The day started out with a welcome from Secretary Clough and his charge for us to ask the right questions and spark discussion as to how the Smithsonian can become the forefront in the dissemination of knowledge to the public.
Dissemination of knowledge was one of the topics that Bran Ferren of Applied Minds, Inc. addressed here in the S. Dillon Ripley Center.
The entire Library of Congress, he said, could fit within 10-20 terabytes—that's maybe 5-6 of some of the high end laptops available on the market, either now or within a few years.
So what's the Library of Congress to be for if we digitize everything (which we must do if the mission/vision is to disseminate information)?
Such were some of the mind-nudging questions and tidbits he threw at the audience of about half Smithsonian staff and half outside participants invited to take a look and engage in the discussion.
The real question was, Ferren suggested, is Smithsonian a fad? Will it be useful in 10 or 1000 years? Will it still be around or will it disappear? Is it CB radio (I think I'm too young to even know what that is…) or will it be fire (you know, with sticks and flames, provides heat and light…)?
He drew a wonderfully clear picture of time versus "something important" (be it technology, cell phone usage, or fraud on Wall Street, he said), depicting the curve of innovation versus the curve of how we respond to it.
Here it gets a little long and interesting, filled with digressions to the dome of the Pantheon, Ferren's own inspiration as an innovation in so many areas 1500 years ahead of its time.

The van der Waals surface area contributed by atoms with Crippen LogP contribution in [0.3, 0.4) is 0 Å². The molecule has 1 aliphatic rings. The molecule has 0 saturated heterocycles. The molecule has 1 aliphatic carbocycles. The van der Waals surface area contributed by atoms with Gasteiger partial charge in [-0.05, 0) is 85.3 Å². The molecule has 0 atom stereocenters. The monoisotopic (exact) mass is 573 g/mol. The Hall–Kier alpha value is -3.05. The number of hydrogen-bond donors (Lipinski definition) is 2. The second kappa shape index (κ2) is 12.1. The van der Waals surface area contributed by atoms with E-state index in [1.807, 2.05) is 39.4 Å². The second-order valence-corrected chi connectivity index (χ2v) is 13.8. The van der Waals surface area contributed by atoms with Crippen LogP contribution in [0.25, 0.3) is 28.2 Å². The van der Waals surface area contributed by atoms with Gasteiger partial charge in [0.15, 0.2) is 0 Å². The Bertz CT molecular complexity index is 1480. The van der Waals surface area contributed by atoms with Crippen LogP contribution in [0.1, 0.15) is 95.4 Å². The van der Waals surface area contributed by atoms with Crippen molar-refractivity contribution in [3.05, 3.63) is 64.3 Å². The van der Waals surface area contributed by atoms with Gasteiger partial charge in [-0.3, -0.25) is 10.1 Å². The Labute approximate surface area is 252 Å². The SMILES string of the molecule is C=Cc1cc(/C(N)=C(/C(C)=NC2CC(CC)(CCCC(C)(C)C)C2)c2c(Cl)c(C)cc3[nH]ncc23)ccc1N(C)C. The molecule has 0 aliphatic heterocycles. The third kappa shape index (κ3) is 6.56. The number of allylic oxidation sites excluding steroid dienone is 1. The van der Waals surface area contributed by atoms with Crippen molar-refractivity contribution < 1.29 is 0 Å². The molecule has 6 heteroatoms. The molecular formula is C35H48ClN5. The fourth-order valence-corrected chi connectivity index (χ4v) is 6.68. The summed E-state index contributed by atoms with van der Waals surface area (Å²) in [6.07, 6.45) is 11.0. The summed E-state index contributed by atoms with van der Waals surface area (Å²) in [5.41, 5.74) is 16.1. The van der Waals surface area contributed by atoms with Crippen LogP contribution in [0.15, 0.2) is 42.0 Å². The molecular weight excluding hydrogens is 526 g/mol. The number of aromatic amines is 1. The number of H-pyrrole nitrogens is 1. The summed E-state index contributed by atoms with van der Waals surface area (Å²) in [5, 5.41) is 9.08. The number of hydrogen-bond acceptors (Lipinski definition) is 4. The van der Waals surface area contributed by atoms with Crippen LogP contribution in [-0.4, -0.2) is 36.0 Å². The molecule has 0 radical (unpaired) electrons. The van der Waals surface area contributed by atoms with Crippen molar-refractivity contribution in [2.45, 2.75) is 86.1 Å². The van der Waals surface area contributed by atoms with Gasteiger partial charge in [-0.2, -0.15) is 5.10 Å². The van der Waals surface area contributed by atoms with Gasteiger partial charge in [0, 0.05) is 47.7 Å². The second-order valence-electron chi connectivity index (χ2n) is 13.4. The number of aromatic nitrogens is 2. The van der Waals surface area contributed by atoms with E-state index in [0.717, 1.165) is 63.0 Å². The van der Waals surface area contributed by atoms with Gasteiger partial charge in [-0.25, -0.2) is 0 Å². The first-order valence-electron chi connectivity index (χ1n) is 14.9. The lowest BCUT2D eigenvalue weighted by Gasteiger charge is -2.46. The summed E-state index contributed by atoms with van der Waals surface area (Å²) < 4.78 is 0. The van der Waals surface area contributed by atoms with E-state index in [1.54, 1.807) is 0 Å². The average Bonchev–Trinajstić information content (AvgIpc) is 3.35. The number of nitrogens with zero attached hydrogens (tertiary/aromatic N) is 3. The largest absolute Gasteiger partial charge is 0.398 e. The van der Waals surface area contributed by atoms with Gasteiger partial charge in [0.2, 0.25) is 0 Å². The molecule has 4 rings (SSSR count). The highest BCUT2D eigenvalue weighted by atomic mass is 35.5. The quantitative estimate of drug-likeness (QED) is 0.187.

But I took a picture of his whiteboard illustration. It might be clearer if you check out the Web cast. Heh.
He emphasized storytelling. (And being a storyteller myself, I enjoyed that…)
Storytelling is how we remember things and see it. Thus, this is one of the six things he mentioned for us to focus on. (Either his numbering or mine is a little flaky, so the 5th or 6th might be confused…)
1. Vision. This has to be re-interpreted for the 21st century. Diffusion of knowledge in the time of James Smithson is a totally different thing from what is it now. A la wikipedia, youtube, twitter…
2. Trust. It seems Ferren here is talking about a mutual trust. People have to trust the institution doesn't have an ulterior motive. And he also suggested that Smithsonian entrusts and gives away collections that are not virtually inaccessible and locked in dark rooms to the public. Have everyday citizens take care of them.
3. Talent. Attract the best and brightest of people, don't let them all go to Google. (He also mentioned Microsoft. Personally I say Apple.)
4. Embrace storytelling. (See above)
5. Crisis of education. Here Ferren talks about how a lot of school children aren't educated enough for engaging in the future.
6. Make it contemporary. Be the enabler for the next generation to disseminate information. Be what the Pantheon was for Ferren to the 9-year-olds with cell phones today.
So that was Ferren's comments in a fairly large nutshell. Check out his whole lecture on the Web cast we'll be putting up. (Or have already?)
My thoughts, Ferren delivered a very appropriate lecture that sparked a lot of conversations and thoughts. He may seem just a tad idealistic in some of his statements, but shoot for the moon and we get somewhere far, right? And in lot of ways, his allusion to the Pantheon dome was just that, an idealism made into reality over 2000 years ago that continues to awe today. Maybe it's not too ambitious to want the Smithsonian to come up with innovations that bedazzles the populace in 4000 years.
How exciting. See you in 7009!
So what are your thoughts? Do you see the Smithsonian as a fad or will it be (or is it) the next fire? How do we disseminate knowledge in a meaningful but also practical way? (Ferren does not really acknowledge much about intellectual property rights, copyright infringements, marketing, funding, etc. Though that wasn't really his task.)